Small errors in employee handbooks can cause big trouble
  • leadership
  • Blog post

Small errors in employee handbooks can cause big trouble

HR pros know to watch out for the most common errors in managing employee handbooks, such as failing to update them after insurance or legal changes.

But it’s not just the big stuff that trips up seasoned HR execs, according to international employment law firm SNR Denton.

There are little errors that can lead to big consequences – such as extended legal battles with employees over “promises” or “implied contracts” in a handbook.

SNR Denton says some of the easiest-to-make, and hardest-to-spot, errors are:

1. Use of the word ‘fair’
Some organizations inadvertently open themselves up for lawsuits by including the word “fair” in their handbooks, usually when describing how they’ll treat employees. Plaintiff lawyers can drive a truck through the loophole opened up by that term. You could find yourself in a fight over what constitutes “fair” treatment.
Better: According to SNR Denton, handbooks should say you’ll apply policies consistently and treat people in a way commensurate with their actions.

2. Inconsistent descriptions of employee benefits
What’s in the handbook must match what’s required by your medical insurance, 401(k) provider or other outsider service providers. If there’s inconsistency between the handbook and the summary plan descriptions offered by your providers, it’s the summary plan descriptions that are legally valid. That makes your handbook out of date, and employees can say they were never properly notified or that you made promises to them that were never fulfilled.

3. Incomplete lists of prohibited misconduct
Some organizations leave out of the handbook some behaviors that should get you fired, figuring, “No one here would ever do that.” Examples: Assaulting co-workers, damaging the physical premises, sabotaging equipment, stealing from the organization, or competing with the organization by running side businesses or moonlighting with a rival organization.
Better: Include the “obvious” in your list of behaviors that can get a person fired. And make sure you note that the list is only a partial one.

4. Unclear probation periods
Some workers don’t realize that conduct rules still apply to them during introductory probation periods, or that once the period is over, they’re still an “at-will” employee.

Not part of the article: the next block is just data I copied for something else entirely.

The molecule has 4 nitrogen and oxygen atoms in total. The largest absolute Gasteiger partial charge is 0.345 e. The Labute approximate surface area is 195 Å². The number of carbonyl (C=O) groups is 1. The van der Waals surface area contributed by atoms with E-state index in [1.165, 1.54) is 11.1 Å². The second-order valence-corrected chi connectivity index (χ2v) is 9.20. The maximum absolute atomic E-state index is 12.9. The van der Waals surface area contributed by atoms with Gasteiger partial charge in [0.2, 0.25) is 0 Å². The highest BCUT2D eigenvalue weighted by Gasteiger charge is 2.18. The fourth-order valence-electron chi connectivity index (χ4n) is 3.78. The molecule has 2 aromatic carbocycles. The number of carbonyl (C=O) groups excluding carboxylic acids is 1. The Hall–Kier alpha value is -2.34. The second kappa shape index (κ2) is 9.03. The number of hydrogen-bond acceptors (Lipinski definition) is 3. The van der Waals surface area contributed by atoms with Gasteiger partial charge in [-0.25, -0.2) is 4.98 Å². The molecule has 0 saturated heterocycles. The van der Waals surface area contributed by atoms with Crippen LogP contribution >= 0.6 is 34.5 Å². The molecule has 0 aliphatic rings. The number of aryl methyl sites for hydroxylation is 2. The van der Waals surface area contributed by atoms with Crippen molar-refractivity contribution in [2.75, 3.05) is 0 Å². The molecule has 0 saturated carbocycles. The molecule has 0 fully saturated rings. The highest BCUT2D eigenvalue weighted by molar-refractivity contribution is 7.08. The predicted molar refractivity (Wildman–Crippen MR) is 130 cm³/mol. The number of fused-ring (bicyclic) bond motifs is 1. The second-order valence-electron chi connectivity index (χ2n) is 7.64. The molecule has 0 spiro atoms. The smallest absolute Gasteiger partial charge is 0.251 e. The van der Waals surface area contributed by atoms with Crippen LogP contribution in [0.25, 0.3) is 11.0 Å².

Suggestion: Make sure that everything in the handbook applies during introductory periods and disciplinary periods. Also check that at-will employment status isn’t changed once a person is off probation.

5. Electronic traps
If you distribute your handbook on an intranet or other electronic system, avoid having a separate password to access the handbook. Workers can easily lose the password and thus stop referring to the handbook. (There’s little need for a handbook password from an IT security perspective – people are already logged on to their computers.)

A second electronic trap: People forget about the handbook. Suggestion: Remind people often that the handbook is online. And gather up employee receipts and certifications the same as if you’d distributed a print handbook.

6. Failure to provide ‘consideration’
All legal contracts require what’s called “consideration,” usually cash. (Legally, cash consideration must be at least $1.) This point may become important when you want to change a provision in the employee handbook. Example: Say you have an old handbook that doesn’t include a clause that all full-time workers are “at will” employees. Or say an employee has been promised employment for a period of time.

Suppose that in both cases, you want to alter the employee’s status so he or she becomes “at will.” For the change to be legitimate, you need to offer the employees consideration. Otherwise, legally there’s no contract and thus no change in status. And if the employee takes you to court over the change, they’re likely to win.
Suggestion: Include the change at the next salary review and include the consideration in the raise. Make sure to explain to the employee what you’re doing and why.

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